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Cyprus

Mari defence calls for acquittal in closing arguments

By Stefanos Evripidou

DEFENCE LAWYERS for the six officials who stand accused in the Mari trial yesterday gave their closing arguments, calling for the acquittal of all six.

The six defendants are former foreign minister Marcos Kyprianou, former defence minister Costas Papacostas, former national guard deputy chief Savvas Argyrou, former fire service chief Andreas Nicolaou; deputy fire chief Charalambos Charalambous; and former disaster response squad (EMAK) commander Andreas Loizides.

They are charged with causing death by want of precaution, and homicide by gross negligence in relation to the deaths of 13 killed on July 11, 2011.

Cyprus seized nearly 100 containers of munitions cargo in early 2009 from the Cypriot-flagged Monchegorsk that was going from Iran to Syria, in violation of a UN Security Council resolution.

The containers were subsequently left to boil under the sun at the Mari naval base for two years until the munitions eventually exploded, killing seven sailors and six soldiers who were trying to put out the fire that had started at the site of their storage.

In their closing arguments, each lawyer representing the six defendants asked for their acquittal, arguing that the state prosecution had failed to prove their guilt.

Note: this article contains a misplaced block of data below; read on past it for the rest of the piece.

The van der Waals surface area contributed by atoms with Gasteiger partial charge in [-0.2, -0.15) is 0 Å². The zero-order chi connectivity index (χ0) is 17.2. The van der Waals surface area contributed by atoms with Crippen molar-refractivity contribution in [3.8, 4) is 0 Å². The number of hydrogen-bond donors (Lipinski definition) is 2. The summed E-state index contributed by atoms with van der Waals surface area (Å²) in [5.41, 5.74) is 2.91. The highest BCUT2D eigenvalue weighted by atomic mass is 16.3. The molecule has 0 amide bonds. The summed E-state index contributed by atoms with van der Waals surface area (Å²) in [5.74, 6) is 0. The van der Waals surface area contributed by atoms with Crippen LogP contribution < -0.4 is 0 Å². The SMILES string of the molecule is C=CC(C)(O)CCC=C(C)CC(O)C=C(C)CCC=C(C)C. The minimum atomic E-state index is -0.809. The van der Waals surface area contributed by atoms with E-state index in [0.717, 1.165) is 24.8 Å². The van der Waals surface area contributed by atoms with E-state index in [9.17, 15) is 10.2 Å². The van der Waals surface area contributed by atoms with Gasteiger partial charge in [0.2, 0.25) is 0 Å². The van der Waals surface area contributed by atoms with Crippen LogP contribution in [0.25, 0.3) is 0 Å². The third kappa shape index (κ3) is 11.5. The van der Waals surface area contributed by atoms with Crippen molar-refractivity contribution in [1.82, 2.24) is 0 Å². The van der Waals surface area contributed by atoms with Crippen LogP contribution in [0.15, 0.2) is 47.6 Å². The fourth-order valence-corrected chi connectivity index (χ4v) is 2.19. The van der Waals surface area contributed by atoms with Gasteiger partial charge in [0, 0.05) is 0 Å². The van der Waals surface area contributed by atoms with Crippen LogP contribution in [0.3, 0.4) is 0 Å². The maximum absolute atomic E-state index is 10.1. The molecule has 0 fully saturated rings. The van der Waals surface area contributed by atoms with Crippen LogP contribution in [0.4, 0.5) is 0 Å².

The defence lawyers said the blame lay mostly with Colonel Georgios Georgiades, who turned state witness, and the former heads of the National Guard Constantinos Bisbikas and Petros Tsalikides.

Defence lawyer Efstathios Efstathiou, representing Papacostas, Nicolaou and Charalambous, argued that the prosecution has failed to prove the elements of the crimes attributed to the three defendants, instead pointing the finger at Georgiades.

“We were literally amazed listening to Colonel Georgiades and other prosecution witnesses confess that they were aware of the regulations for safe storage and maintenance of the munitions in question, but did nothing to implement them because the munitions, as they said, did not belong to the National Guard,” he said.

Giorgos Georgiou, defence lawyer for Kyprianou and Argyrou, also said the prosecution had failed to prove beyond doubt the guilt of his clients, and argued that the blame lay mainly with Bisbikas, his chief of staff Giorgos Sofianides and Georgiades.

He also said Tsalikides was responsible for not giving instructions to correct the situation once he took over the National Guard.

Loizides’ lawyer Thanasis Korfiotis argued that the state’s decision to go after his client was unfair and unlawful, and could only be explained as an effort to find a scapegoat.

The trial will continue this morning with the closing argument of state prosecutor Paulina Efthyvoulou.

 

 



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